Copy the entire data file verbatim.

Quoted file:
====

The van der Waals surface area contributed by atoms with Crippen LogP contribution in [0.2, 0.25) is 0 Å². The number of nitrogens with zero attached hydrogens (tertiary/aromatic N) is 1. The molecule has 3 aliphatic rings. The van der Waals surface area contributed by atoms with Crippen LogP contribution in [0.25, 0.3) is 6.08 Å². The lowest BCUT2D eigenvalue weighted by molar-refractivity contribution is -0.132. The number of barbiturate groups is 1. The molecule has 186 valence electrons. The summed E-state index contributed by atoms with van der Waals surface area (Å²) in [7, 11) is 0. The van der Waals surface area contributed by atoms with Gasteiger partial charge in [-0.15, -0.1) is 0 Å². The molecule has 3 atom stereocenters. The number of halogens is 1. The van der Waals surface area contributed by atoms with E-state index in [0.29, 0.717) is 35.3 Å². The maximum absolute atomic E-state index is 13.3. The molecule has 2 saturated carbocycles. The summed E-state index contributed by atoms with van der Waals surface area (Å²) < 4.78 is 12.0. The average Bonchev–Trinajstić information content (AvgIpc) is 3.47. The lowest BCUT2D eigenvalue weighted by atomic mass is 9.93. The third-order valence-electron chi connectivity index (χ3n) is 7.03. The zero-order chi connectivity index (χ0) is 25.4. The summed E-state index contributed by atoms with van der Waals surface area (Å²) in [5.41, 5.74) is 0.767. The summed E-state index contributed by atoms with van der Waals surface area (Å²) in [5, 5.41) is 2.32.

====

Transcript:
The van der Waals surface area contributed by atoms with Crippen LogP contribution in [0.2, 0.25) is 0 Å². The number of nitrogens with zero attached hydrogens (tertiary/aromatic N) is 1. The molecule has 3 aliphatic rings. The van der Waals surface area contributed by atoms with Crippen LogP contribution in [0.25, 0.3) is 6.08 Å². The lowest BCUT2D eigenvalue weighted by molar-refractivity contribution is -0.132. The number of barbiturate groups is 1. The molecule has 186 valence electrons. The summed E-state index contributed by atoms with van der Waals surface area (Å²) in [7, 11) is 0. The van der Waals surface area contributed by atoms with Gasteiger partial charge in [-0.15, -0.1) is 0 Å². The molecule has 3 atom stereocenters. The number of halogens is 1. The van der Waals surface area contributed by atoms with E-state index in [0.29, 0.717) is 35.3 Å². The maximum absolute atomic E-state index is 13.3. The molecule has 2 saturated carbocycles. The summed E-state index contributed by atoms with van der Waals surface area (Å²) < 4.78 is 12.0. The average Bonchev–Trinajstić information content (AvgIpc) is 3.47. The lowest BCUT2D eigenvalue weighted by atomic mass is 9.93. The third-order valence-electron chi connectivity index (χ3n) is 7.03. The zero-order chi connectivity index (χ0) is 25.4. The summed E-state index contributed by atoms with van der Waals surface area (Å²) in [5.41, 5.74) is 0.767. The summed E-state index contributed by atoms with van der Waals surface area (Å²) in [5, 5.41) is 2.32.